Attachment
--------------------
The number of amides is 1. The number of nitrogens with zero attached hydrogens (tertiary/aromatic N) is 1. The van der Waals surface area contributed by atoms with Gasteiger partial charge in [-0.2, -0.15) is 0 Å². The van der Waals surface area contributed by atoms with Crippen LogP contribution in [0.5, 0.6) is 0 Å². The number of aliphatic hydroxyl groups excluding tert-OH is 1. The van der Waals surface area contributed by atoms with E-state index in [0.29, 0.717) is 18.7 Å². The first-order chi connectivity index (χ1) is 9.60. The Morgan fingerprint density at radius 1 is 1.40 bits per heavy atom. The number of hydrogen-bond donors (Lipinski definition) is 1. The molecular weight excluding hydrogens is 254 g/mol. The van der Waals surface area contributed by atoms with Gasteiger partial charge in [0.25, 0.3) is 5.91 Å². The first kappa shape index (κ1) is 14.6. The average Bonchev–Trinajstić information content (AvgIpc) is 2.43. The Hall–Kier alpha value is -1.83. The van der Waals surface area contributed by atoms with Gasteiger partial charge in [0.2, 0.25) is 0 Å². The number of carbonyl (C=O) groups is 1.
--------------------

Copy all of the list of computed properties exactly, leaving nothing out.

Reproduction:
The number of amides is 1. The number of nitrogens with zero attached hydrogens (tertiary/aromatic N) is 1. The van der Waals surface area contributed by atoms with Gasteiger partial charge in [-0.2, -0.15) is 0 Å². The van der Waals surface area contributed by atoms with Crippen LogP contribution in [0.5, 0.6) is 0 Å². The number of aliphatic hydroxyl groups excluding tert-OH is 1. The van der Waals surface area contributed by atoms with E-state index in [0.29, 0.717) is 18.7 Å². The first-order chi connectivity index (χ1) is 9.60. The Morgan fingerprint density at radius 1 is 1.40 bits per heavy atom. The number of hydrogen-bond donors (Lipinski definition) is 1. The molecular weight excluding hydrogens is 254 g/mol. The van der Waals surface area contributed by atoms with Gasteiger partial charge in [0.25, 0.3) is 5.91 Å². The first kappa shape index (κ1) is 14.6. The average Bonchev–Trinajstić information content (AvgIpc) is 2.43. The Hall–Kier alpha value is -1.83. The van der Waals surface area contributed by atoms with Gasteiger partial charge in [0.2, 0.25) is 0 Å². The number of carbonyl (C=O) groups is 1.